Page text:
Yormark did not return calls for comment. Faircloth hasn't found another usher job, and the rain comes through her roof, but she has no regrets. "I didn't know who he was," she says, "and I don't care."
Controversy is a fledgling newspaper's best friend, so when the Fort Lauderdale City News debuted in October, the free monthly offered readers and advertisers a steady diet of allegations about Fort Lauderdale public officials, Mayor Jim Naugle in particular.
In the paper's recent "Politics Et Cetera" column, for instance, City NewsPublisher Steve Kelley asserts that "100% of the cops [in Fort Lauderdale] hate Naugle along with all 2,500 city employees," and he relates an anecdote about Naugle's spilling a drink during his flight to a League of Cities conference. (The mayor is, thus, clearly an alcoholic, right?) Kelley also reads between the lines of a Naugle press conference to conclude that the mayor supports the shooting of black people.
Naugle, who's been mayor for 16 years, shrugged off the attacks as politics as usual until a city employee e-mailed him seeking nominations for community activists to be honored by City News. It was a sign, he says, that someone in City Hall was taking the newspaper seriously, rousing him to growl from his City Hall lair.
Kelley, Naugle says, is "one of the most dishonest people in the city. I know that he was dismissed from one neighborhood when they had missing funds from the newsletter." He says also that the spilled drink in question came from a fellow airline passenger, that he's not in favor of shooting black people, and that some local cops actually smile warmly at him. He added that Kelley has never called him for a comment.
When Tailpipe reached Kelley the next day, the publisher could barely conceal his delight. "Mayor Naugle went apeshit," Kelley marveled. "He slandered me... and I might sue him for libel."
Naugle says he's ready to call Kelley's bluff. "It's difficult to sue someone for telling the truth, but he's welcome to try."
The mayor produced the minutes of a 2002 Victoria Park Civic Association meeting, noting that members found that Kelley, who was editing their newsletter, could not reconcile advertising revenue with deposits in the association's account. Kelley resigned as advertising manager shortly afterward. ("I don't have any comment on that," Kelley tells Tailpipe.)
Kelley says City News has a circulation of 50,000 (though the numbers are not confirmed by the Audit Bureau of Circulations, which monitors newspaper figures). He says he gets no financial support from the cast of erstwhile politicians who form the paper's editorial board, such as former commissioner Tim Smith and former mayoral candidate Dan Lewis, both of whom are treated reverently in Kelley's pages.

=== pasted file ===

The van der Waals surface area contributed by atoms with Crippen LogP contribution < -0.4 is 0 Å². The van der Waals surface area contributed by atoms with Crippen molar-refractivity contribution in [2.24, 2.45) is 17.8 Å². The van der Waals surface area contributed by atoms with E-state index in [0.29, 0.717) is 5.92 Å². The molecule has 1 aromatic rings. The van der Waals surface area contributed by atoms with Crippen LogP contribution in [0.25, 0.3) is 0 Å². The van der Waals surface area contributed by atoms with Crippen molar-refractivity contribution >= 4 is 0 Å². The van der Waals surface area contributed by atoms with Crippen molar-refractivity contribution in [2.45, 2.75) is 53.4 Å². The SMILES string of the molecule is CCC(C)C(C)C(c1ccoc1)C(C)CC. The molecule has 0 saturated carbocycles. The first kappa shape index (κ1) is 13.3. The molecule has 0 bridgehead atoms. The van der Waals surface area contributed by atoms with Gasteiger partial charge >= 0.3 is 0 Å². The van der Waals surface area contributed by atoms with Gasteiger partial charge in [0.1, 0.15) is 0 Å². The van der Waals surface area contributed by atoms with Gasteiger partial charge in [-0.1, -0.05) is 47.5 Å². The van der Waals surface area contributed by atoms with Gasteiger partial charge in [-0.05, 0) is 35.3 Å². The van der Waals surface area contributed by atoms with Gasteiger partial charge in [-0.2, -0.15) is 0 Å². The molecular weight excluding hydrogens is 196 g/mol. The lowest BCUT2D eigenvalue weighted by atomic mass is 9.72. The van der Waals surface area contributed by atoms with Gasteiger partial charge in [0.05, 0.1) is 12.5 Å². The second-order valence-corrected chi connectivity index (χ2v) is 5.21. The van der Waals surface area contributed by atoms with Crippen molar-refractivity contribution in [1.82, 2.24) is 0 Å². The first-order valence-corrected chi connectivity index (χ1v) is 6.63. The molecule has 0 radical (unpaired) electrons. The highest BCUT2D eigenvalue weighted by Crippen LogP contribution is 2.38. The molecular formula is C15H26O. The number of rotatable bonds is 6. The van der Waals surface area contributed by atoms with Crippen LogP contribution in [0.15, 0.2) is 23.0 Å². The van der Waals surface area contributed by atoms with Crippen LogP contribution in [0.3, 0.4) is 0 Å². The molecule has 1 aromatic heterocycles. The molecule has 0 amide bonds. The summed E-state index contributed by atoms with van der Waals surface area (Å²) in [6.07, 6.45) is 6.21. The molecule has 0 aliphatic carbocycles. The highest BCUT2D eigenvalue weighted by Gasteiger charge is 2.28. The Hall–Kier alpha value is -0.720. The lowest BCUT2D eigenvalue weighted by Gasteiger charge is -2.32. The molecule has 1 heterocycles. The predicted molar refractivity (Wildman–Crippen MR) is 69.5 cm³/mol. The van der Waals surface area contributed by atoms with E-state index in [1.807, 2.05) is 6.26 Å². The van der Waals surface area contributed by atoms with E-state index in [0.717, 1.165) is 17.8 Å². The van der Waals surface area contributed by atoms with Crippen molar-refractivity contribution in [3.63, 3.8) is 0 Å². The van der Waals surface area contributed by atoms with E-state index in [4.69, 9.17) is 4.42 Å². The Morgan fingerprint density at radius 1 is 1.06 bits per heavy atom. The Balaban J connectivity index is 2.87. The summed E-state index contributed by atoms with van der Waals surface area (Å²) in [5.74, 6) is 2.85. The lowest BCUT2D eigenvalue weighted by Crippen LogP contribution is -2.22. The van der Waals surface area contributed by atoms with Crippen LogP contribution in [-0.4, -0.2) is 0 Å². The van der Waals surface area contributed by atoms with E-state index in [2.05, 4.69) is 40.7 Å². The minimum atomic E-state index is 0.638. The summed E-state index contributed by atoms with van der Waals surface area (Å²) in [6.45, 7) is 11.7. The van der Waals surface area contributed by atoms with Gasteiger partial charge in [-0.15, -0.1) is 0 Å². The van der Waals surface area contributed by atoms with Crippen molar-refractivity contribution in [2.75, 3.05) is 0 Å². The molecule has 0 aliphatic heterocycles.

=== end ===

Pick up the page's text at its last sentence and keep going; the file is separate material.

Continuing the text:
But he concedes that the paper is floundering and that he's losing money. "I won't tell you how much," he says, "but I'm losing my shirt on it."
When El-Ad Group bought a chunk of real estate on Fort Lauderdale Beach for $56.3 million in October 2005, beach bums were bummed. It looked as if their favorite watering holes, from Blondie's to the Elbo Room, were doomed to make way for (yet another) fancy condo/hotel.
Blondie's drained its kegs and shut its doors, but a few key players stood in the way of El-Ad's mission to buy up the entire block. According to a Sun-Sentinel story by Brittany Wallman last August, the Elbo Room's owners refused to budge, and a guy named Lior Avidor a friend turned foe of El-Ad's bought a chunk of land that El-Ad would need to put its big luxury puzzle together. El-Ad (which also owns the Plaza hotel) figured it would sit and play the waiting game until its opponents gave in.
But the other day, Tailpipe was psyched when he saw the doors to Blondie's wide open, the TV sets a-blarin', and the pinball games plink-plinking away not to mention the usual suspects sitting at the bar. Word on the street is that the same guys who operate Spazio and Café del Mar are now operating Blondie's (now officially called Dirty Blonde's). Well... wouldn't that be... Avidor? None of the honchos from either side returned the 'Pipe's calls, so he was forced (forced!) to mosey in for a tall one and scope out the scene. Except for better, sharper flat-screen TVs, the place still has its old lovably divey vibe.
The old bartenders are trickling back in, and the regulars? "They're not trickling," the fair maiden who refilled the 'Pipe's pint glass says. "They're already here."
As told to Edmund Newton